20 January 2007

Animal Companions

Here are three paragraphs from a recent essay by Roger Scruton:
As I suggested, science provides authority for this weird morality only when clothed in moral doctrine. The sleight of hand that gave us the “selfish” gene gives us the rights of baboons. By disguising anthropomorphic (in other words, pre-scientific) ways of thinking as science, Wise rediscovers the enchanted world of childhood, in which animals live as Beatrix Potter describes them, in an Eden where “every prospect pleases, and only man is vile.” By abusing evolutionary biology in this way, we are able to read back the sophisticated conduct of people into the animal behavior that prefigures it.

But this means that the apes appeal to animal-rights activists for precisely the wrong reason—namely, that they look like people and behave like people, while making no moral demands. The apes are re-made as versions of ourselves, purged of the guilt that comes from the attempt to lead the life to which we, as moral beings, are condemned: the life of judgment. Nothing impedes our sympathy for the chimpanzee and the bonobo, since their lives are blameless. It is not that they do no wrong, but that “right” and “wrong” here make no sense.

And that explains, in part, the appeal of the animal-rights movement. It shifts the focus away from moral beings toward creatures in every respect less demanding—creatures like dogs, which return our affection regardless of our merits, or cats, which maintain an amiable pretense of affection while caring for no one at all (a fact always vehemently and fruitlessly denied by their keepers). The world of animals is a world without judgment, where embarrassment, remorse, guilt, and penitence are unknown, and where human beings can escape from the burden of moral emotions. In another way, therefore, those who tell us that we have no special place in the scheme of things create a place for us that is just as special. By focusing our human attitudes on animals, we are playing at God, standing always apart from and above our victims, smiling down on their innocent ways, removed from the possibility of judgment ourselves, and, in our exaltation, imagining that we confer the greatest benefit on those whom we patronize.
Scruton appears to be saying that it’s selfish, or self-indulgent, to live with, love, and provide for dogs, cats, birds, and other animals. They, unlike human beings, “return our affection regardless of our merits.” They’re comparatively undemanding. They put less weight on our “moral emotions,” such as embarrassment, remorse, guilt, and penitence. To live with a human being is hard; to live with a mere animal is easy. The implication is that some of us want to take the easy way out. Scruton has said similar things about masturbation. It is, he says, a way of gaining sexual gratification without having to deal with another human being. Choosing to live with animals rather than humans is a kind of masturbation: all pleasure, no responsibility.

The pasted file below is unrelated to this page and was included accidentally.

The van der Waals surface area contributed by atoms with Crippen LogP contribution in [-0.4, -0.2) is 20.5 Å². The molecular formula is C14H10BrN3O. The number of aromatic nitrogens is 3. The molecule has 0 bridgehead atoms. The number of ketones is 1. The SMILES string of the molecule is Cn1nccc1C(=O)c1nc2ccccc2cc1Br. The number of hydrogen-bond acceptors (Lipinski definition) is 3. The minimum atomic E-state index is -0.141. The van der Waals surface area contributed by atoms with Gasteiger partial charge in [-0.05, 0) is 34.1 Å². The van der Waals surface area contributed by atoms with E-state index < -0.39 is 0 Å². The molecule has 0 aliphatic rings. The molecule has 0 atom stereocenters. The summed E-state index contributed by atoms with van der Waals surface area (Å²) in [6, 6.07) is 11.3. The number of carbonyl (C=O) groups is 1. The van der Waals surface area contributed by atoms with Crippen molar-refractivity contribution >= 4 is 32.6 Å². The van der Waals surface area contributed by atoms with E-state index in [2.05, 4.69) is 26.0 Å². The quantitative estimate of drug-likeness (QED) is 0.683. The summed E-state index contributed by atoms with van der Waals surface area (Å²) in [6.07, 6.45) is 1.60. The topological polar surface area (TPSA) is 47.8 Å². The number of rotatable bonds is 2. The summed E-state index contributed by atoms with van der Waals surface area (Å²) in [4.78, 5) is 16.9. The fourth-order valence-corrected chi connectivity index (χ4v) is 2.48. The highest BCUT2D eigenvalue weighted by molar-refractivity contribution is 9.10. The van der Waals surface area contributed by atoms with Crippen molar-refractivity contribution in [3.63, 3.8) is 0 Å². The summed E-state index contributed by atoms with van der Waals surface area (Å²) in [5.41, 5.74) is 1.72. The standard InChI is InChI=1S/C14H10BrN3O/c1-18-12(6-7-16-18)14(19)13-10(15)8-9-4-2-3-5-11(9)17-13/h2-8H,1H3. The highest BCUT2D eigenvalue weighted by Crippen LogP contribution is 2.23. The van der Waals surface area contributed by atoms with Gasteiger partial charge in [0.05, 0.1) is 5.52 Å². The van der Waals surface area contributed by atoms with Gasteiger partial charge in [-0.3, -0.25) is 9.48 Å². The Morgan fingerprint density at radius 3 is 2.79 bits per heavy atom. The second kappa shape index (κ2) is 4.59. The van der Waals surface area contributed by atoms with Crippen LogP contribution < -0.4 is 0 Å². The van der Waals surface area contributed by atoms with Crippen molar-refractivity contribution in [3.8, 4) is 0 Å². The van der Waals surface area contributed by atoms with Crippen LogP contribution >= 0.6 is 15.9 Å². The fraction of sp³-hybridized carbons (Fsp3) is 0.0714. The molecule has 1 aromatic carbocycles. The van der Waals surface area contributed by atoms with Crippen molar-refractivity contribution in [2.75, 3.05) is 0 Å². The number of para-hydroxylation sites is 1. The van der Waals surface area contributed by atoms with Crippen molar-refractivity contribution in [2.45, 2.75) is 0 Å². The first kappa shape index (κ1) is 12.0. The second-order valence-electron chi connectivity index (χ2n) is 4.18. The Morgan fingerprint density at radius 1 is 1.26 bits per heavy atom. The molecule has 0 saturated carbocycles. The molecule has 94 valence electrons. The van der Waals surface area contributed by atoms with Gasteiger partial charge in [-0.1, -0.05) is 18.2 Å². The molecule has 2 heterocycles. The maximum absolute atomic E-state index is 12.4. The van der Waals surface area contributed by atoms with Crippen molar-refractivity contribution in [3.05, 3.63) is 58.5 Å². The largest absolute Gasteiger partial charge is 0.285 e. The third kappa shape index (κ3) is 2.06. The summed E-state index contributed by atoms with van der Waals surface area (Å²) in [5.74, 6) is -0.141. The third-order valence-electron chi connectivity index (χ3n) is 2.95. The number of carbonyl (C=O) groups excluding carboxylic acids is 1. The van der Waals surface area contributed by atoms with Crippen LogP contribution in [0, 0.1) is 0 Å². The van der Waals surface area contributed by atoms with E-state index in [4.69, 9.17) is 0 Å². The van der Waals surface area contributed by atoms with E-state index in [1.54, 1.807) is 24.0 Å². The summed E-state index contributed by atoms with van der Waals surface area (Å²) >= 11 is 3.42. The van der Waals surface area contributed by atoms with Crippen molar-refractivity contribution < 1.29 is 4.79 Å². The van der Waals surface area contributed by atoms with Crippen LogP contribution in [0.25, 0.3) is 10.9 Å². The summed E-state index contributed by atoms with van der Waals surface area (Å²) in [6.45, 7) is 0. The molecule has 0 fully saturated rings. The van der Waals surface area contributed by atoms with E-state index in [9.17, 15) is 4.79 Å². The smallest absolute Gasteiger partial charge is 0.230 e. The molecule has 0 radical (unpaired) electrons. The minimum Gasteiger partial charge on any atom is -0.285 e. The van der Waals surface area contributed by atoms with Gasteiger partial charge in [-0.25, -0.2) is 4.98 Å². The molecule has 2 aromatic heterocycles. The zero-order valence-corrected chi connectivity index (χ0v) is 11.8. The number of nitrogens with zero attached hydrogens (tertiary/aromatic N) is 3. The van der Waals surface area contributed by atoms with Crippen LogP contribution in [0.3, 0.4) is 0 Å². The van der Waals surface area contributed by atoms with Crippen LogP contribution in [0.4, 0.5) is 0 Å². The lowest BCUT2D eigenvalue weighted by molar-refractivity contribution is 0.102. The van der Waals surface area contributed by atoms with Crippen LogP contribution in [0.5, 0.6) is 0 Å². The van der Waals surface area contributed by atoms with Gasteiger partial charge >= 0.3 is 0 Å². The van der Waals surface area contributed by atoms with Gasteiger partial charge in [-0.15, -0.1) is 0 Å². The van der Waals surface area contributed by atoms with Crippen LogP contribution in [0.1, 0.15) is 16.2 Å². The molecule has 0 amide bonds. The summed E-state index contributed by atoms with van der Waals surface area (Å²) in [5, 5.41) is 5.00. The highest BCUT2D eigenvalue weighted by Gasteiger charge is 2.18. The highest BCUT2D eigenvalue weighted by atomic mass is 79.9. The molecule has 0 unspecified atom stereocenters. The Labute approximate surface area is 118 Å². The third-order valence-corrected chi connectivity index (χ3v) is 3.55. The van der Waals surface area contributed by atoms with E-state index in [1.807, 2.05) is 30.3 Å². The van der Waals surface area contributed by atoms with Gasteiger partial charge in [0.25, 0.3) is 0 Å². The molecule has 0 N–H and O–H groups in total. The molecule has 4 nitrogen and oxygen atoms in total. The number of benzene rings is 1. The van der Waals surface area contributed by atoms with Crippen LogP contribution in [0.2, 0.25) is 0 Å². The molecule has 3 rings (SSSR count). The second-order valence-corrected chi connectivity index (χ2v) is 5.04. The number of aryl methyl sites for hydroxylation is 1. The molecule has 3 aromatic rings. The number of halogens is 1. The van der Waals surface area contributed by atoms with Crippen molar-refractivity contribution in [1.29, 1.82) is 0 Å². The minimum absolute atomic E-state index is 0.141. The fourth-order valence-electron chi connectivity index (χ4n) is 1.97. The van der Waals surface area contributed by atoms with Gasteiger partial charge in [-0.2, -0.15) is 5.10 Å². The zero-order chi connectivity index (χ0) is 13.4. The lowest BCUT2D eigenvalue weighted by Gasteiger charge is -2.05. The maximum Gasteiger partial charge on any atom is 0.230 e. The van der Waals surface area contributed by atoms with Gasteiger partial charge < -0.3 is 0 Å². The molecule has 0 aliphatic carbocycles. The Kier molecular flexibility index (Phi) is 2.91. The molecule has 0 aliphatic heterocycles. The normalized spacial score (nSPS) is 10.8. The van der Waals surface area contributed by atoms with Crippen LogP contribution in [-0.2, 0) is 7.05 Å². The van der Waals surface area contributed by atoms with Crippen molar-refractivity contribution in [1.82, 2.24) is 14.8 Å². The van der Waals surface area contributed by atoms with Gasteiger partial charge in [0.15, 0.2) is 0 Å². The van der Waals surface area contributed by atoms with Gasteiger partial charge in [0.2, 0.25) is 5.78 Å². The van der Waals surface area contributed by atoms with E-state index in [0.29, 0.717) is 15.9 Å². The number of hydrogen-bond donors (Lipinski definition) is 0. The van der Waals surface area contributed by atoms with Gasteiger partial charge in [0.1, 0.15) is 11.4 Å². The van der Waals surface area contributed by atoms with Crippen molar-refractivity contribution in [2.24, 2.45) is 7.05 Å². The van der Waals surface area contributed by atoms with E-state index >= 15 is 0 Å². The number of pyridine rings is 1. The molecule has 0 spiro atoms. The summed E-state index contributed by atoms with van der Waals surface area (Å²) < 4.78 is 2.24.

With all due respect to Scruton, whose work in political philosophy I admire, he has it exactly backward. Those of us who live with, love, and provide for animals have no expectation of reciprocity, for we know that none is forthcoming. My canine companions, Sophie and Shelbie, will never provide for me in my old age. They will never jump in the car to pick me up when my automobile won’t start, or when I’m in an accident. They can’t lend me money, heal me when I’m injured or sick, console me with words, cook my meals, or defend me from critics. My children can do all these things and more. So who’s selfish: those who produce children or those who care for animals?

Scruton makes it seem as though living with animals is an indulgence—or worse, a symptom of psychopathy. It’s more accurate to say that it’s an imposition—one that we willingly and happily bear for the sake of our companions. We do it out of love, not because we expect or hope to gain anything tangible from it. I’m not saying that people have children (or befriend others) only for instrumental reasons; but in fact both children and friends are in a position to reciprocate, and we know it. Animals are not. Who, then, is being self-indulgent: those of us who love with no expectation of reciprocity, or those who love with an expectation of reciprocity? One wonders whether Scruton has ever lived with—taken responsibility for—an animal. We know that he hunts and kills them for pleasure and entertainment; but has he lived with one? Perhaps if he did, he wouldn’t say such foolish things.

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